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This is Paradise: Stories
by Kristiana Kahakauwila


To the many tourists that flood its beaches, Hawaii is the perfect island paradise. Residents know better. Yes, Hawaii is beautiful and warm all year, with awesome surfing and a rich Polynesian culture, but there is so much more behind the pretty picture postcards. In a collection of short stories, Kahakauwila explores the strong ties of family that bind Hawaiians to each other, from a young woman who wants to follow in her father into the cockfighting arena to a man who returns from the mainland to be with his dying father and falls for the caretaker hired by his sister to take care of his old man during his dying days.

Kahakauwila is a master of observation, and her carefully curated details – never so much that it overwhelms, but always painting a vivid, lively world for her characters – bring to life a Hawaii that is gritty and authentic. There are flashes of the beauty that attracts outsiders, and the centuries of tradition often weigh heavily on the men and women struggling in the world of the 21st century. But her stories also deal with the world that tourists are never meant to see. Cockfighting? Hotel maids cleaning out bungalows? Sometimes strange and a little exotic, each story shows something new about life on the islands.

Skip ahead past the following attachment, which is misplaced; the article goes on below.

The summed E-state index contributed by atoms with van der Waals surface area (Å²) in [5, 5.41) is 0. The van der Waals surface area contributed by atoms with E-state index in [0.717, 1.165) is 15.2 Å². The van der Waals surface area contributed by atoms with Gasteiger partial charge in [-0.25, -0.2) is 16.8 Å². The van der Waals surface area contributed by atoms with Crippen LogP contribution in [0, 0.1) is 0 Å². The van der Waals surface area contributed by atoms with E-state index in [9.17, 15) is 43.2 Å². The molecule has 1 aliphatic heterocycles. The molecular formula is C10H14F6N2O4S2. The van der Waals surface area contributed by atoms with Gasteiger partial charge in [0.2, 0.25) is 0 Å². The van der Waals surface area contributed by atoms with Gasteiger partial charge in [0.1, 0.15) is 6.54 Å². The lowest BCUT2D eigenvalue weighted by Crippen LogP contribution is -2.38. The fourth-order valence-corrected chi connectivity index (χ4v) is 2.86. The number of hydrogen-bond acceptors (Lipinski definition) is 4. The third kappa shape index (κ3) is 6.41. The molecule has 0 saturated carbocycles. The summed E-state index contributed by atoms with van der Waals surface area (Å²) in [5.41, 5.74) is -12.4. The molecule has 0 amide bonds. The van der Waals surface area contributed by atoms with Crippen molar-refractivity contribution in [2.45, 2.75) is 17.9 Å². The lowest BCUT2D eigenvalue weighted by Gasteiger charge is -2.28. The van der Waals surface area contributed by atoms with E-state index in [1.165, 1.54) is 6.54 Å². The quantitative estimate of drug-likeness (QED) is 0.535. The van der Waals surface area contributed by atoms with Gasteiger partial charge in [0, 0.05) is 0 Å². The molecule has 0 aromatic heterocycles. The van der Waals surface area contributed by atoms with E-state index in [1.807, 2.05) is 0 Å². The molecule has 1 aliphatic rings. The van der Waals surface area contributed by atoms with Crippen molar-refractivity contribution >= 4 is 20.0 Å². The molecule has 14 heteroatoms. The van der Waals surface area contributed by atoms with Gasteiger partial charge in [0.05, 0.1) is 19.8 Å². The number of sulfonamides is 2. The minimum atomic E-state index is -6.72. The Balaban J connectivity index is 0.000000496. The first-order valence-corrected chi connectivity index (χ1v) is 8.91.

Many of the speakers use a sort of pidgin English amongst themselves, and switch to a more proper manner of speaking when dealing with outsiders. It’s an interesting exercise in code-switching, since sometimes it happens in the same conversation. Unused to the pidgin and the Hawaiian slang, I sometimes had to resort to reading the conversations out loud before I understood what was being said.

Throughout the book, characters talk about just what a”real” Hawaiian is. Are you Hawaiian if you’ve got the proper lineage, even if you’ve never lived there? Are you Hawaiian if you’re white but you grew up on one of the islands? I’m curious how this reflects the author’s personal history; her blurb states that she’s a “native Hawaiian, but raised in Southern California” and I wonder what category she would fall under. As an outsider tourist, I suppose I’ll never really know.



4 out of 5 stars


To read more about This is Paradise, buy it or add it to your wishlist click here.





Peeking into the archives...today in:
2013: History of a Pleasure Seeker by Richard Mason
2012: Vacation: Off to Disneyland!
2011: The Razor’s Edge by W. Somerset Maugham
2010: Fool’s Gold, Vol. 1 by Amy Reeder Hadley
2009: In the Shadow of the Sun King by Golden Keyes Parson

Comments

( 1 comment — Leave a comment )
softlywhispered
Feb. 15th, 2014 09:33 pm (UTC)
The Aina(land) claims her own. I am not Hawaiian by birth or Lineage, but am considered Hawaiian by many. Why? Because my Kahuna claims me such. :) I speak pidgin, and have since the day I stepped first foot on the islands. Don't know how, don't know why, just do. It's why I love the place. Old soul maybe. Now I'm going to have to buy this book.
( 1 comment — Leave a comment )

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